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Publication numberUS5129464 A
Publication typeGrant
Application numberUS 07/721,202
Publication dateJul 14, 1992
Filing dateJun 24, 1991
Priority dateJun 26, 1990
Fee statusLapsed
Publication number07721202, 721202, US 5129464 A, US 5129464A, US-A-5129464, US5129464 A, US5129464A
InventorsYves Richier
Original AssigneeSecoma S.A.
Export CitationBiBTeX, EndNote, RefMan
External Links: USPTO, USPTO Assignment, Espacenet
System for controlling a rock drill
US 5129464 A
Abstract
A rock drill has a normally stationary base, a support movable longitudinally on the base forward toward and backward away from a rock face adjacent the base and having a part engageable forwardly with the face, a base actuator braced longitudinally between the base and the support for longitudinally moving the support on the base and for pressing the part of the support forward against the face with a predetermined anchoring force, a drill movable longitudinally on the support and having a drilling tool engageable in the face for drilling a longitudinal hole therein, and a drill actuator braced longitudinally between the drill and the support for longitudinally moving the drill on the support and for pressing the drilling tool longitudinally forward against the face adjacent the part with a predetermined drilling force. A pressure detector or sensor is provided on the part for producing an actual-value output corresponding to the reaction force or pressure exerted axially backward on the support by the face. A controller is connected between the pressure detector and the base actuator for varying the pressure exerted by same on the support and thereby maintaining the reaction pressure generally uniform.
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Claims(7)
I claim:
1. A rock drill comprising:
a normally stationary base;
a support movable longitudinally on the base forward toward and backward away from a rock face adjacent the base and having a part engageable forwardly with the face;
a base actuator braced longitudinally between the base and the support for longitudinally moving the support on the base and for pressing the part of the support forward against the face with a predetermined anchoring force;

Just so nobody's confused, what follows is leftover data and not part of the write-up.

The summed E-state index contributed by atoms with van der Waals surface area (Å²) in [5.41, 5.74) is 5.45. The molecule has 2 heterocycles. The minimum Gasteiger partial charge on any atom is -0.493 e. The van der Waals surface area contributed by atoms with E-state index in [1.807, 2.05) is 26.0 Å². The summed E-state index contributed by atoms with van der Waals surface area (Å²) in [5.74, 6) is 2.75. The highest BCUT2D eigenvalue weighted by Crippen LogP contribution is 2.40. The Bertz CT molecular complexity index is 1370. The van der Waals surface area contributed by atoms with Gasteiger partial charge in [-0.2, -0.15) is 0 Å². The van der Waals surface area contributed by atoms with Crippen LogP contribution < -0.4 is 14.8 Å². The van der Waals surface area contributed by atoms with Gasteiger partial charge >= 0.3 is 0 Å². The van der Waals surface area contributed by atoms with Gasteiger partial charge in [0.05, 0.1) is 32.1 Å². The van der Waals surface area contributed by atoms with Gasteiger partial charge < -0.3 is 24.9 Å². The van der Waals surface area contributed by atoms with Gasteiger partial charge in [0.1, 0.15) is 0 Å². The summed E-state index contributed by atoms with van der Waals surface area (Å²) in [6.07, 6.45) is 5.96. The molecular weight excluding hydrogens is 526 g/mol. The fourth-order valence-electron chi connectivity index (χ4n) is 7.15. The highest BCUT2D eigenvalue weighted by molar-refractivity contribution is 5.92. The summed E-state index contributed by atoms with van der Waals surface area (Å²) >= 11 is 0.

a drill movable longitudinally on the support and having a drilling tool engageable in the face for drilling a longitudinal hole therein;
a drill actuator braced longitudinally between the drill and the support for longitudinally moving the drill on the support and for pressing the drilling tool longitudinally forward against the face adjacent the part with a predetermined drilling force, whereby the face bears backward against the support when the drill is engaging the face with a reaction force that is a function of the anchoring force, of the drilling force, and of the composition of the face;
means including a pressure detector on the part for producing an actual-value output corresponding to the reaction force; and
control means connected between the pressure detector and the base actuator for varying the anchoring force and thereby maintaining the reaction force generally uniform.
2. The rock drill defined in claim 1 wherein the control means includes
means for generating a set point corresponding to a desired pressure; and
means for comparing the set point with the actual-value output and generating an error signal that is in turn fed to the drill actuator.
3. The rock drill defined in claim 2 wherein the control means further comprises
means for adjusting the set point outputted by the generating means.
4. The rock drill defined in claim 1 wherein the detector includes:
a hydraulic cylinder having a piston rod forming the part and a pressurizable fluid-filled chamber; and